I take it that the input to Q1 (collector) is 13v and that the base and emitter are zero. Q1 seems either shot or has an open circuit. Check from IC1 pin 5 to ground and see if you have a short. The first two transistors in IC1(pins 1, 2, 3, 4, 5) do not look good. It may be that simply replacing Q1 will fix this. Transistor pins 6, 7, 8 of IC1 looks good. The other two transistors of U1 will not do anything unless the rig is keyed. If the finals are not installed, you can do the keying test and check these transistors.
If there is not a short to ground as seen from IC1 pin 1, replacing Q1 with any NPN type transistor of the same pin out (2N4401, 2N2222, 2N3904, etc) will work. This stage requires nothing special, just plain Jane generic NPN transistor. It is a ripple reduction circuit. Its goal is to provide additional isolation from the supply to the first couple of low level stages so that we can avoid feed back from the output audio stages to the input audio stages via the supply voltage (aka, “howl”). It helps a lot.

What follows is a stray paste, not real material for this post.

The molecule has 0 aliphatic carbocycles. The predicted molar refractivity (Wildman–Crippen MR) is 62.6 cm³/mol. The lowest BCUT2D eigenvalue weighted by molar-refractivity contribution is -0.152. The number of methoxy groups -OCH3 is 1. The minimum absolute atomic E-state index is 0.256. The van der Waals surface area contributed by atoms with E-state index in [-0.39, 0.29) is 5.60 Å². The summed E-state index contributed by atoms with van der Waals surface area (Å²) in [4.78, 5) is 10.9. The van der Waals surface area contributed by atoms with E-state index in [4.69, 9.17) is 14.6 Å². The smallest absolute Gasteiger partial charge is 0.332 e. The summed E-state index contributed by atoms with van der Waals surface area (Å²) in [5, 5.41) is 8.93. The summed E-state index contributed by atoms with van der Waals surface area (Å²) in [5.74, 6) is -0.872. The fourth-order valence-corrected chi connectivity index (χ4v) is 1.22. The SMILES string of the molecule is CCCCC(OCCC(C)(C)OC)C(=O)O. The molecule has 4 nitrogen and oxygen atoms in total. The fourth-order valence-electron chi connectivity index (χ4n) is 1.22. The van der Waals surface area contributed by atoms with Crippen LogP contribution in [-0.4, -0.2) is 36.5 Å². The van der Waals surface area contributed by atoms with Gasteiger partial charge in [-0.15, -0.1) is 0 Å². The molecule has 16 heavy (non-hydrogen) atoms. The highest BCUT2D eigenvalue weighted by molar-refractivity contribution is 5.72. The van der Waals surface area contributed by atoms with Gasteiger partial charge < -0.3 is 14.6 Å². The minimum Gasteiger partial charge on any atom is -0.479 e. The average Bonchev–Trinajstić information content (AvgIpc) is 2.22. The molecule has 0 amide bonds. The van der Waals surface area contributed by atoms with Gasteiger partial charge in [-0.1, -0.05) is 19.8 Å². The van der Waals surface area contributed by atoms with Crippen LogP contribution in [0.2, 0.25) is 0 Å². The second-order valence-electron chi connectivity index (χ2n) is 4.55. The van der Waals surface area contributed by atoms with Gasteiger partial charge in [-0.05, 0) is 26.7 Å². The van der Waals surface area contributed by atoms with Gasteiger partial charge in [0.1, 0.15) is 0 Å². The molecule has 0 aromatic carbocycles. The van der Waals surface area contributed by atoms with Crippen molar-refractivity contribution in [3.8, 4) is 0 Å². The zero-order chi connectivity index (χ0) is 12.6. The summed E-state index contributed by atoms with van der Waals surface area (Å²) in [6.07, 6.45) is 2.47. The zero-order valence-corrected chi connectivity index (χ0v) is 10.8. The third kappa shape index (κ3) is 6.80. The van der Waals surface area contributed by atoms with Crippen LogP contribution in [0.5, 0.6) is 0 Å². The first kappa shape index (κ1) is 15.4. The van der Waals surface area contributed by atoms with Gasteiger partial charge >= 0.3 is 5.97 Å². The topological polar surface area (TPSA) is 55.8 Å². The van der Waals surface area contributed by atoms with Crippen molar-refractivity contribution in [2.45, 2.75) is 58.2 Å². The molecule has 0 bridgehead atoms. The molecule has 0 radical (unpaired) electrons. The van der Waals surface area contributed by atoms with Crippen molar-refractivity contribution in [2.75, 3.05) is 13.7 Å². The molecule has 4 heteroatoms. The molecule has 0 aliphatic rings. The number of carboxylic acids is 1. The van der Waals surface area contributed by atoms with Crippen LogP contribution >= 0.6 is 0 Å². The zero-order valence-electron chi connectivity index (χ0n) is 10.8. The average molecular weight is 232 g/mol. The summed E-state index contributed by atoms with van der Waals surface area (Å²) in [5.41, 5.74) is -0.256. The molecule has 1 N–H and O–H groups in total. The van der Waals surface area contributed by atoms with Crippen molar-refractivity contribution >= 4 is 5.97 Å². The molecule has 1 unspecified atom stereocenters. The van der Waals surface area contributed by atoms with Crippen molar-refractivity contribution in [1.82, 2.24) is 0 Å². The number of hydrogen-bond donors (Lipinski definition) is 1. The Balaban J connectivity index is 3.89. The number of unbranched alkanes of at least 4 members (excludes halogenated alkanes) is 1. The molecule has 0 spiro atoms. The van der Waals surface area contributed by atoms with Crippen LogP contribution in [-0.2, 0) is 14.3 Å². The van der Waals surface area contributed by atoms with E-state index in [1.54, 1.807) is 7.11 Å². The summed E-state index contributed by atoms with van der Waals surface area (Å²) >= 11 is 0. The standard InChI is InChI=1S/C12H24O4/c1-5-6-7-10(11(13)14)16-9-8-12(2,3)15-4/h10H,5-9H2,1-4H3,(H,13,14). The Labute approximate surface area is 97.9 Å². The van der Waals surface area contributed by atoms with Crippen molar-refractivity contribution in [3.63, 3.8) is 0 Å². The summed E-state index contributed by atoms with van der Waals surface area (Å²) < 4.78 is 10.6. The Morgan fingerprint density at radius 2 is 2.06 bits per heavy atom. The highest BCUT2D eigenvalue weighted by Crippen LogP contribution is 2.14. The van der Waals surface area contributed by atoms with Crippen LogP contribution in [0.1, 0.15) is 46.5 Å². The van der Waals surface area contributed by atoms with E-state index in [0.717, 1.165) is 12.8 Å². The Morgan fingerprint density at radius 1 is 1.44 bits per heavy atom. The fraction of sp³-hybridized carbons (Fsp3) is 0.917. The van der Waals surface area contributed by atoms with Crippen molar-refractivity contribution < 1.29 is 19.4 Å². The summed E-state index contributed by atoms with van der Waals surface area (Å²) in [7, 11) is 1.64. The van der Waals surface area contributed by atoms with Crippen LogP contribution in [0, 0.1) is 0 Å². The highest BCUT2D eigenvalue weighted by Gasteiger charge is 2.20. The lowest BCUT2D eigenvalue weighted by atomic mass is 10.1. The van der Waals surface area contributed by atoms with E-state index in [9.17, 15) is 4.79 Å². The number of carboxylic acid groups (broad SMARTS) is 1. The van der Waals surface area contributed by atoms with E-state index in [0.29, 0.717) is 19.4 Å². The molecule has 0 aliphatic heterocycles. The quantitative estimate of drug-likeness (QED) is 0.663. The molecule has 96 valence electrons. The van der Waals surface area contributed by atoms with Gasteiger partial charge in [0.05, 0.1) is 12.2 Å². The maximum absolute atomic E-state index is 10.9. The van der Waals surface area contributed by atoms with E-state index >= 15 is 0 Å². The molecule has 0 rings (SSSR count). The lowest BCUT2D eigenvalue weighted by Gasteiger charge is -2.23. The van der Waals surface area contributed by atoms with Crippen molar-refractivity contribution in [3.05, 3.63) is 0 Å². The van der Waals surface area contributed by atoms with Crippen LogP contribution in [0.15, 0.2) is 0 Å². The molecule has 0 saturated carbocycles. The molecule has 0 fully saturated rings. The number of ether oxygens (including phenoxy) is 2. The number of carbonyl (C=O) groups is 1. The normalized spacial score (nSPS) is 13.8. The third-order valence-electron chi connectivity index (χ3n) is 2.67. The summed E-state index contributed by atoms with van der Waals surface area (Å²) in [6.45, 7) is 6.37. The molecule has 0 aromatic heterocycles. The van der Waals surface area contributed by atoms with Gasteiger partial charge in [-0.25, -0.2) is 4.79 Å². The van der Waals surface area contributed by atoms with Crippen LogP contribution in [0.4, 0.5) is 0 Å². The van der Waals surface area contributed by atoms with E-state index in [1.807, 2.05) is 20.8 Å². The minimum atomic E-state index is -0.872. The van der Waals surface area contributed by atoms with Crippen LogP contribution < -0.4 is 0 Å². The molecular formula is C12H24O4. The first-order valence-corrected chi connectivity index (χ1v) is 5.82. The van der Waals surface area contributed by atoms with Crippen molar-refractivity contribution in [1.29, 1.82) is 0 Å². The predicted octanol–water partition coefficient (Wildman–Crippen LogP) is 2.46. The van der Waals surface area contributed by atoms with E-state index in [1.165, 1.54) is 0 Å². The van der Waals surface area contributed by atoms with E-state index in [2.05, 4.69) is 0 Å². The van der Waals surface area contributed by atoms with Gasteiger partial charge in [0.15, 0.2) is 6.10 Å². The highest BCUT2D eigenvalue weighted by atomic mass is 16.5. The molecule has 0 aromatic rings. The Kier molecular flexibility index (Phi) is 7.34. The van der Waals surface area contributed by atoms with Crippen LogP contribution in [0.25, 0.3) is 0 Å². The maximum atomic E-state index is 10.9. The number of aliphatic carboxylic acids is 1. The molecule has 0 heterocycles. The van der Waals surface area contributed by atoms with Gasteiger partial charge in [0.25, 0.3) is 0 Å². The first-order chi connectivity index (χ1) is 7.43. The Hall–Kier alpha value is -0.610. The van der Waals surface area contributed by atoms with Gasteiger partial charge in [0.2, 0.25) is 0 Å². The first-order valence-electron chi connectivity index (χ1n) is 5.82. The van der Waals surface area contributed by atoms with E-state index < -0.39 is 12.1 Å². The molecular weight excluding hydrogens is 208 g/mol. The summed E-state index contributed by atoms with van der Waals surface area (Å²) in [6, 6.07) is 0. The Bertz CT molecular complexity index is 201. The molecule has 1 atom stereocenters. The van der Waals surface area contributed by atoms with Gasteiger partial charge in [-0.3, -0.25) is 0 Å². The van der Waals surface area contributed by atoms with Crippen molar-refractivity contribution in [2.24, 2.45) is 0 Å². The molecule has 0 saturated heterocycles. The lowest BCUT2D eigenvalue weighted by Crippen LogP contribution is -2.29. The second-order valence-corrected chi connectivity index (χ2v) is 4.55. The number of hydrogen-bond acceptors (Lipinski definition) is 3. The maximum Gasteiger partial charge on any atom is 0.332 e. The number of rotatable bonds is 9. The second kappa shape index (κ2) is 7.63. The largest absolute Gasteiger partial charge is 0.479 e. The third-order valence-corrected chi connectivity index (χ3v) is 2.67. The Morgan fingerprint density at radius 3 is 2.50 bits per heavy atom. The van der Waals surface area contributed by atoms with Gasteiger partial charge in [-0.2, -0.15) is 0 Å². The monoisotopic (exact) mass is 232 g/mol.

It may be that replacing Q1 is all you need. Q1 is easy to blow, but it is also easy to replace. If you don’t’ have a replacement part, I can send you one. If you use a replacement (like a 2N2222) Google on line for the data sheet for the 2N3904 and your replacement part and double check that the pin out is the same.
- Dan, N7VE
Took a while for me to get back to this due to work commitments. Dan, thank you for this.
For the sake of accuracy I identified and measures the voltages at Q1 (2N3904) as I thought I got them incorrect:
Q1 E: 0.14v
Q1 B: 13.05v
Q1 C: 13.05v
voltages at R16: 2.94v
Check from IC1 pin 5 to ground and see if you have a short = I measured open.
Taking measurements with a Fluke 8062A True RMS Multimeter…
I have not replaced Q1 as of this message (although I do have a stash of generic
NPNs of some sort.) Didn’t want to do that yet once I measured again at Q1 and
Solder joints look ok at this point and no shorts noticed in the areas you recommended searching.
Replacing Q1 seems like the next course of action, do you agree?
73 Brad WF7T
ah HA! Replaced Q1 with another NPN (an old Radio Shack 2N2222 clone I have had around in le Junque Box for years) and the voltages tested very nicely!
Connected to my G5RV and I hear beautiful signals from the Georgia QSO Party tonight. I must say I am very pleased at the dynamic range of this rig! Bone-crushing signals right next to ESP-level…I can hear them all without any nasty pumping and crunching. I knew this was going to be a great RX…totally exceeds my expectations!
I am going to finish my TX testing tomorrow, but wanted to report my success and absolute satisfaction…thanks to Dan and all…
73 Brad WF7T